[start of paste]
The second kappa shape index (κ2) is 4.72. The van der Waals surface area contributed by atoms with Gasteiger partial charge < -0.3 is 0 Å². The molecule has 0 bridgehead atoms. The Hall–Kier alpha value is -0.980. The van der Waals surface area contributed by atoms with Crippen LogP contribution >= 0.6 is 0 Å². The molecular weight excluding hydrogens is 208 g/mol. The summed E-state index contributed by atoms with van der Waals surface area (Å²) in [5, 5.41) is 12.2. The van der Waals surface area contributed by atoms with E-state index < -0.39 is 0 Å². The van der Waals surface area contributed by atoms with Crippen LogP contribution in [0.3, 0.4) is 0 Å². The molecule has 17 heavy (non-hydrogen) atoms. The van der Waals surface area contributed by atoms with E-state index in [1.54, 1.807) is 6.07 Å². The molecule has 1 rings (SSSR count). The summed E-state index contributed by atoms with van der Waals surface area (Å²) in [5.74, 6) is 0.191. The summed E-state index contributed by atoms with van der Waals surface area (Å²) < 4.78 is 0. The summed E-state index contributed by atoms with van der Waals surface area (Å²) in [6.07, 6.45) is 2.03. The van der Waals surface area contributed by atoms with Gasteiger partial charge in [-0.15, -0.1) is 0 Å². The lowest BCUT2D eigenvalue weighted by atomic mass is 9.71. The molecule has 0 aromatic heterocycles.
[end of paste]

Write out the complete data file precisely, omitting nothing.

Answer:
The second kappa shape index (κ2) is 4.72. The van der Waals surface area contributed by atoms with Gasteiger partial charge < -0.3 is 0 Å². The molecule has 0 bridgehead atoms. The Hall–Kier alpha value is -0.980. The van der Waals surface area contributed by atoms with Crippen LogP contribution >= 0.6 is 0 Å². The molecular weight excluding hydrogens is 208 g/mol. The summed E-state index contributed by atoms with van der Waals surface area (Å²) in [5, 5.41) is 12.2. The van der Waals surface area contributed by atoms with E-state index < -0.39 is 0 Å². The van der Waals surface area contributed by atoms with Crippen LogP contribution in [0.3, 0.4) is 0 Å². The molecule has 17 heavy (non-hydrogen) atoms. The van der Waals surface area contributed by atoms with E-state index in [1.54, 1.807) is 6.07 Å². The molecule has 1 rings (SSSR count). The summed E-state index contributed by atoms with van der Waals surface area (Å²) in [5.74, 6) is 0.191. The summed E-state index contributed by atoms with van der Waals surface area (Å²) < 4.78 is 0. The summed E-state index contributed by atoms with van der Waals surface area (Å²) in [6.07, 6.45) is 2.03. The van der Waals surface area contributed by atoms with Gasteiger partial charge in [-0.15, -0.1) is 0 Å². The lowest BCUT2D eigenvalue weighted by atomic mass is 9.71. The molecule has 0 aromatic heterocycles.